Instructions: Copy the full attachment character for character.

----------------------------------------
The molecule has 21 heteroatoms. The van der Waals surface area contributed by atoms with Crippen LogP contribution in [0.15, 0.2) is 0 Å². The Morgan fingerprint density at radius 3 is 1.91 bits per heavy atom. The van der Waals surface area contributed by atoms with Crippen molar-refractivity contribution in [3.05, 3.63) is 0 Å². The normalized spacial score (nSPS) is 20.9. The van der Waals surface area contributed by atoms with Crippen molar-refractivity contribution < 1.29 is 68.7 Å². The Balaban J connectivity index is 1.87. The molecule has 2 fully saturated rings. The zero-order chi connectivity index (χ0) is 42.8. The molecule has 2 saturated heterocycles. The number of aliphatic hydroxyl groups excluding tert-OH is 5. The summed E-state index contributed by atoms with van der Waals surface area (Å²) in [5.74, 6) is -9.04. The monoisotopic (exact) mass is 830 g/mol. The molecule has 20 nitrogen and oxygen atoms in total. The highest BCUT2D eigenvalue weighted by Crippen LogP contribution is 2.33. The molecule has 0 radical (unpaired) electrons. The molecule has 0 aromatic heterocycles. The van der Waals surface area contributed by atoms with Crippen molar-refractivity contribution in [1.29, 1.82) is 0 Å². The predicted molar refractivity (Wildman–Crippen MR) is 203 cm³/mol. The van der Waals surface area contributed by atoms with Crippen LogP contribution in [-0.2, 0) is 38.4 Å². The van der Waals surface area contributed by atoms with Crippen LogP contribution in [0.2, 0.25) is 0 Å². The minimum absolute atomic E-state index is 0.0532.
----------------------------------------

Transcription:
The molecule has 21 heteroatoms. The van der Waals surface area contributed by atoms with Crippen LogP contribution in [0.15, 0.2) is 0 Å². The Morgan fingerprint density at radius 3 is 1.91 bits per heavy atom. The van der Waals surface area contributed by atoms with Crippen molar-refractivity contribution in [3.05, 3.63) is 0 Å². The normalized spacial score (nSPS) is 20.9. The van der Waals surface area contributed by atoms with Crippen molar-refractivity contribution < 1.29 is 68.7 Å². The Balaban J connectivity index is 1.87. The molecule has 2 fully saturated rings. The zero-order chi connectivity index (χ0) is 42.8. The molecule has 2 saturated heterocycles. The number of aliphatic hydroxyl groups excluding tert-OH is 5. The summed E-state index contributed by atoms with van der Waals surface area (Å²) in [5.74, 6) is -9.04. The monoisotopic (exact) mass is 830 g/mol. The molecule has 20 nitrogen and oxygen atoms in total. The highest BCUT2D eigenvalue weighted by Crippen LogP contribution is 2.33. The molecule has 0 radical (unpaired) electrons. The molecule has 0 aromatic heterocycles. The van der Waals surface area contributed by atoms with Crippen molar-refractivity contribution in [1.29, 1.82) is 0 Å². The predicted molar refractivity (Wildman–Crippen MR) is 203 cm³/mol. The van der Waals surface area contributed by atoms with Crippen LogP contribution in [-0.2, 0) is 38.4 Å². The van der Waals surface area contributed by atoms with Crippen LogP contribution in [0.2, 0.25) is 0 Å². The minimum absolute atomic E-state index is 0.0532.